Ian In 1913. If we can compare it with the day book that you’ve got here which is dating to just after the second World War. So we’re looking at, if we may, the 31st January 1946 and can you just sort of go through the items there and explain anything about them.
Geoff Yup, er, well, Jink, Fred Jinks actually farmed next door to George Pretty on the Weston ramper. Plough repaired, father spells it plow, 2 handles, 2 axles pins, colter blade – the colter was the blade that fitted perfectly to the plough and cut into the ground on the left hand side of the furrow so that the rest could then turn the furrow over and that would be a fairly regular job, colters wore out quite quickly. How many times it went up and down a field the colter laid. New marker, I think that would probably be a fitting to the plough, for ordinary ploughing you didn’t use a marker but for certain jobs the marker at the side which was fitted to the side of the plough had a small spike on it which marked the line for the next furrow. That lot came to 14s. A. Elsom, Albert Elsom, that was the brother of George Elsom – hay knife repaired 1s. A hay knife was a big cutting blade, nearly 2 ft. long and thin, thin like a scythe blade but 4 or 5 ins wide with a handle set at right angles for cutting into a hay stack. You could use it to cut vertically into a hay stack, the hay by then had been well compressed and you’d be able to pick up a tablet of hay which they could then put onto a hay fork and it would stay compact. Sometimes they were called a stack knife, hay knife – 1s. Sutcliffe, don’t know who that would be, wheel welded, that’s obviously a mud guard on a vehicle. Yes, Sutcliffe, here we are, 1946, Sutcliffes were a firm from Mithleroyd in Yorkshire who were tarmac layers and they set up a depot in Laws Yard here, very close to the shop ..
Ian Is that because some of the roads were being tarmaced?
Geoff Oh yes, oh … all the roads were tarmaced ……………. I wouldn’t think many new roads apart from development areas for building would be laying down new roads, most of the roads in the south of the county were tarmaced, don’t quite know when the date was but over a very short period all the country roads would have been tarmaced, in fact certainly in this century anyway. Yes, 3s for welding the wing. Gleed School – netball ring welded 1s 6d. Stasson, Stassons were a bulb merchants and wholesalers just over the Pinchbeck Road Vernatts Bridge, on the right hand side, in fact that was the first firm I built a tulip float for. Stassons – heel tree cap and hook. The heel tree was the wooden strecher between the two chains connected up to the horses collar, one either side, chain either side of the horse obviously, and a hook in the middle to attach the heel tree to the plough or whatever implement they were using. Settlement, that’s the Land Settlement Association at Fulney who’d set up houses, each with an acre or so of land and a greenhouse, a pig sty and a small barn at Fulney for unemployed miners up in the south-east, north-east sorry. Unemployed miners to get them started in agriculture which some of them did very successfully, particularly during the war. They were able to …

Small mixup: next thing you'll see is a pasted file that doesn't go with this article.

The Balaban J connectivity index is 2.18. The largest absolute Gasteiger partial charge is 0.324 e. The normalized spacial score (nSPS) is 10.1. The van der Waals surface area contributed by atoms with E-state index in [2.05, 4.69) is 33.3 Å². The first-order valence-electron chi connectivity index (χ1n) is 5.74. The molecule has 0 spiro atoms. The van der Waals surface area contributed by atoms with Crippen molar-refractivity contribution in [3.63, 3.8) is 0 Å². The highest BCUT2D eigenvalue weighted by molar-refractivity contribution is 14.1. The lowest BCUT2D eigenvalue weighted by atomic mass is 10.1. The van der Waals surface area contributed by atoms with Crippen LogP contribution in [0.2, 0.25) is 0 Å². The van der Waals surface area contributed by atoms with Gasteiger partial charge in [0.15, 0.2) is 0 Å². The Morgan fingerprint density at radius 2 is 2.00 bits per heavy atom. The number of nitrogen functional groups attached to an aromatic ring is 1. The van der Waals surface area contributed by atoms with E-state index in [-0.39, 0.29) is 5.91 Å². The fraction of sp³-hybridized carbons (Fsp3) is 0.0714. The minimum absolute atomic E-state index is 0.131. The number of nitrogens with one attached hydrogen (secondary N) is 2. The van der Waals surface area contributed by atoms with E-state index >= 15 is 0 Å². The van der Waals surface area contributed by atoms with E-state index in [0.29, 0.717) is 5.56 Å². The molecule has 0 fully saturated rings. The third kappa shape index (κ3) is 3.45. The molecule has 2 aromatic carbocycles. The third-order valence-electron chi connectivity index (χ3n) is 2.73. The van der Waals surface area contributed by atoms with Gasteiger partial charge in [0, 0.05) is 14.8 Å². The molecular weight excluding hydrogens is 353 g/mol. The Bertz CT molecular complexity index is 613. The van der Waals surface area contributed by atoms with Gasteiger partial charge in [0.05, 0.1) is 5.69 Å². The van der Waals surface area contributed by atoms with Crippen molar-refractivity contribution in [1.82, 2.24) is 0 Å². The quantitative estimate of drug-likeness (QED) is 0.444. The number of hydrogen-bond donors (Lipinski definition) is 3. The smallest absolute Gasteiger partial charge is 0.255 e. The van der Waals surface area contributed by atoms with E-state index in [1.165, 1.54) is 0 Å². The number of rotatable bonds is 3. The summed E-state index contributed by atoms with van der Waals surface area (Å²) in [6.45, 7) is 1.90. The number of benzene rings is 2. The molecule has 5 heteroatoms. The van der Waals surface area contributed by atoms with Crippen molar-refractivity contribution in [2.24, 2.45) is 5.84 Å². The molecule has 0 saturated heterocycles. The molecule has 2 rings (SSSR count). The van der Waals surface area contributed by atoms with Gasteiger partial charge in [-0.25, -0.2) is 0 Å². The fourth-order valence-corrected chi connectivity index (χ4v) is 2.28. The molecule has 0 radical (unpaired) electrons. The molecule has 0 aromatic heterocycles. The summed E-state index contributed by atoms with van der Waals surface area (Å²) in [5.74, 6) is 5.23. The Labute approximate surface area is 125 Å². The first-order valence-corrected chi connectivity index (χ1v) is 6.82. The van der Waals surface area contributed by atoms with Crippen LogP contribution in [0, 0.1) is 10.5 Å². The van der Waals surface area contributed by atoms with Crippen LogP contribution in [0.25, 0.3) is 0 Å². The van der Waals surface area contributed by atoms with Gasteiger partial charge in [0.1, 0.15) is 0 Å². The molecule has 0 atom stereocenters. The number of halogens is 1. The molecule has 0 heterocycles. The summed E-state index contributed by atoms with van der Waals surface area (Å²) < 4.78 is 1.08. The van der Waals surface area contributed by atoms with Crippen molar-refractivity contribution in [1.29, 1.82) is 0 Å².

Ian And this migration started, so presumably there was obviously the Depression we’re familiar with in the 1930s, would they have come down before the Second World War?
Geoff Er .. yes, yes, yes, yes that would … don’t know quite remember when it would be but certainly a few years before the war.
Ian So people were relocating …
Geoff … in the late 30s
Ian So the phrase, you know, ‘get on your bike and look for work’ …
Geoff Yes ..
Ian These people really had got their bike and were shipped out with their families lock stock and barrel.
Geoff Yes, that’s it, yes, I suppose, there were a number of settlements in the country, just how the …. it was a Government scheme so I suppose the offers were made where they lived.
Ian And so presumably some local Spalding area residents can trace their heritage to the north-east.
Geoff Yes, they can, yes. Not all of them made it, it was so very different I should think from coal mining to work on the land and there was a central office and all their produce was taken into the centre where there were staff who did the packing and the …
Ian … the promotion
Goeff Yes, that’s it, they were, I think they were legally bound to put all their produce through, through the centre. Didn’t always happen/
Ian Can you think of a modern day equivalent that is currently in Spalding?
Geoff Well Lingarden originally was set up in a similar way, I think, not as a Government project but growers would combine to centralise their marketing and packaging.
Ian And I suppose the really modern equivalent may be the Red Lion Quarter where you’ve got produce locally grown?
Geoff Yes, perhaps. So items for the Land Settlement – ??? chimney clasp and hook, that would have been a chimney for a green house, each holding had a small greenhouse with a boiler, would have been that or it might have been the chimney of a .. 14 yds of chain £2 10s., I imagine that would have been factory made chain grandfather would have stocked. Flue brush lengthened, yes, it’s obviously something to do with the boiler, 2s 6d. Yes, that’s that day’s work.
Ian That’s that day so compared with 1913, so compared with just before the 1st World War and the entry we’ve just talked about, just after the 2nd World War, what major changes in the work that was being done strikes you?
Geoff Well, there isn’t an awful lot really, is there? Not there, I mean, Jinks, Elsom, Stassens and the Settlement, that’s four out of the seven or eight items, still connected with the land and agriculture in some way.
Ian Would there have been less emphasis on the shoeing and removing of horseshoes?
Geoff There are no shoes up there, are there? No shoes at all and looking through, sort of two, three, four, five, yes, that’s about a week, four shoes there, .. four shoes there .. two there so that’s six, that’s eight, ten, ten shoes, that’s it, ten, ten horseshoes in a week in 1946.
Ian Whereas it would be unusual to do less than 10 shoes in a day ..
Geoff Oh certainly it was ..
Ian .. before the 1st World War.